What Guns Should I Collect?

I have had a number of people email me saying that they are interested in starting a gun collection, and what would I say they should collect? I think this is a fundamentally erroneous approach to the question. There used to be a sort of understanding that “Gun Collecting” meant a specific group of community-approved  “collectible” guns, most notably Winchester lever actions, Colt and S&W revolvers, Mausers, and Luger pistols. I disagree with these artificial limitation in the strongest way. I think that the whole point of collecting firearms is to find a specific theme that you personally find interesting, and build a collection to gain a better understanding of it. That can mean shooting a thousand rounds a week or never firing the guns at all. It can mean collecting based on a country, a manufacturer, a time period, a mechanical action type, a specific conflict, a specific country in a specific conflict, a caliber, or really any other factor one can imagine. I have a friend who collects sporterized pre-1898 military rifles. I have another who collects guns all with the same serial number. The essential element is that a collection is based on your own personal interest. It is irrelevant whether your interest is shared by a million other collectors or by nobody at all.

If you want to begin collecting firearms, you need only consider what piques your curiosity and interest, and follow that thread. My apologies to your wallet in advance!

Also, buy books first. A few hundred dollars of books before you buy a single gun will save you a tremendous amount of money in the long run.

32 Comments

  1. I have what I believe to be the most complete collection of Rohm/RG firearms in private hands. They hold little intrinsic value individually but the concept of the inexpensive handgun (from their era) fascinates me.

  2. I’m a mechanical engineer. I studied that because of my love of mechanical things, like guns and cars. My “collection” reflects that. It would probably seem completely random to most people. But, it is mine, not theirs.

    • Agree Russell, 100%. Most collections are pretty eclectic. Rhyme and reason only to the collector.

      That being said, most engineers I know collect not to the aesthetic but more to the mind of “look at how they got around THIS problem…..”

      Also, most are more interested in the older, non-stamped-100% machined to the more modern weapons. Seems the older stuff has a panache absent in modern guns.

  3. I met a chap who collected Japanese WW2 rifles – by model, by year, by Arsenal, and when that got too big, he specialized to high and low serial numbers within the bounds of those parameters. He kept a list in his wallet of all his pieces. I was quite impressed at his diligence.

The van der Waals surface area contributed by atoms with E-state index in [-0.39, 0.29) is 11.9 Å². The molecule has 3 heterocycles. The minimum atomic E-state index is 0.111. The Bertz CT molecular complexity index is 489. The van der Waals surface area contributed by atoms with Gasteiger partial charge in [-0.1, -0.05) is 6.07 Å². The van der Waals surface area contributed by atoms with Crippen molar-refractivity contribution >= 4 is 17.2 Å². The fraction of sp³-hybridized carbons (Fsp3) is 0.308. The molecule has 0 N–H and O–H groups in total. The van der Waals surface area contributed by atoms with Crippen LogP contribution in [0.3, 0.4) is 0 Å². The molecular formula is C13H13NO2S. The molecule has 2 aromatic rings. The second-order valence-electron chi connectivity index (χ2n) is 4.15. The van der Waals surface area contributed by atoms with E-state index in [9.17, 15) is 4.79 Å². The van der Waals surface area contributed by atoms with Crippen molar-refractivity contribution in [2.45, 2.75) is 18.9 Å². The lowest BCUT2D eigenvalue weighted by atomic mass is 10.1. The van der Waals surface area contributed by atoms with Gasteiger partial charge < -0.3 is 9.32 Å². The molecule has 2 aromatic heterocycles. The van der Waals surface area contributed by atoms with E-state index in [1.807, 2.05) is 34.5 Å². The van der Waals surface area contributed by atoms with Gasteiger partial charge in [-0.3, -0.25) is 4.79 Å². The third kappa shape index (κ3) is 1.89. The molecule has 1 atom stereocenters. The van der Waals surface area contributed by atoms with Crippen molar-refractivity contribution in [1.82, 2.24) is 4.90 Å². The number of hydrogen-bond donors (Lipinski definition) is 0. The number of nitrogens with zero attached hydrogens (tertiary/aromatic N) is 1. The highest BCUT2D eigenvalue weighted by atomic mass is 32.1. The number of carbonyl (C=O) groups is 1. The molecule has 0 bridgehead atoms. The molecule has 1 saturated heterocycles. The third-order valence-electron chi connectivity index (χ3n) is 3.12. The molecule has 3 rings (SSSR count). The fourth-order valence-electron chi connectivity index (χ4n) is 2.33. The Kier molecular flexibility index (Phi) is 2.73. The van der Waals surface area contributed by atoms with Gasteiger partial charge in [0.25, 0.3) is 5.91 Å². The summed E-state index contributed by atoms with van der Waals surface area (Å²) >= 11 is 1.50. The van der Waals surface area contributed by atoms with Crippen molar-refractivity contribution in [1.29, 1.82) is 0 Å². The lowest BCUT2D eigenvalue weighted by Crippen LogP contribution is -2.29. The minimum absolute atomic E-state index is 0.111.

4. Excellent video! I think a good working definition of a[ny] hobby is “a set of related activities that the hobbyist enjoys and finds interesting”. It’s all about the individual, yet the internet is full of self-appointed gatekeepers who think they have veto power over the “real” definition of particular fields of interest.

  5. Despite appearances, there is a lot of information available on firearms that will help a collector. The challenge is to have the wisdom to recognize what may have been perfectly well accepted 50 years ago, might not stand up to today’s tests. It is the never ending story struggle of all historians.

  6. It’s also possible that many gamers (some with money) don’t know what to do and are seeking Ian’s approval for something. Kind of sad.

    My own collection runs toward firearms mentioned in books, often thrillers, but that’s by no means the only things in the collection.

  7. I am and have always been a shooter, that said I love collecting Cold War era .380 handguns specifically, from all backgrounds (steel frame is preferable). Most are oversized and overbuilt in today’s standards and I just absolutely love them, so much fun to have and shoot. I love hunting for the different types and discovering more and more.

  8. I have this suspicion that there are folks who think that “collecting” firearms can be an “investment” where the monetary value of the collection will rise in a really significant way – which in my mind is probably really naive and misinformed. If something triple in value in 25 years that’s very roughy a 5% rate of return – so a rifle for $60 in 1995 selling for $180 today would be in that category.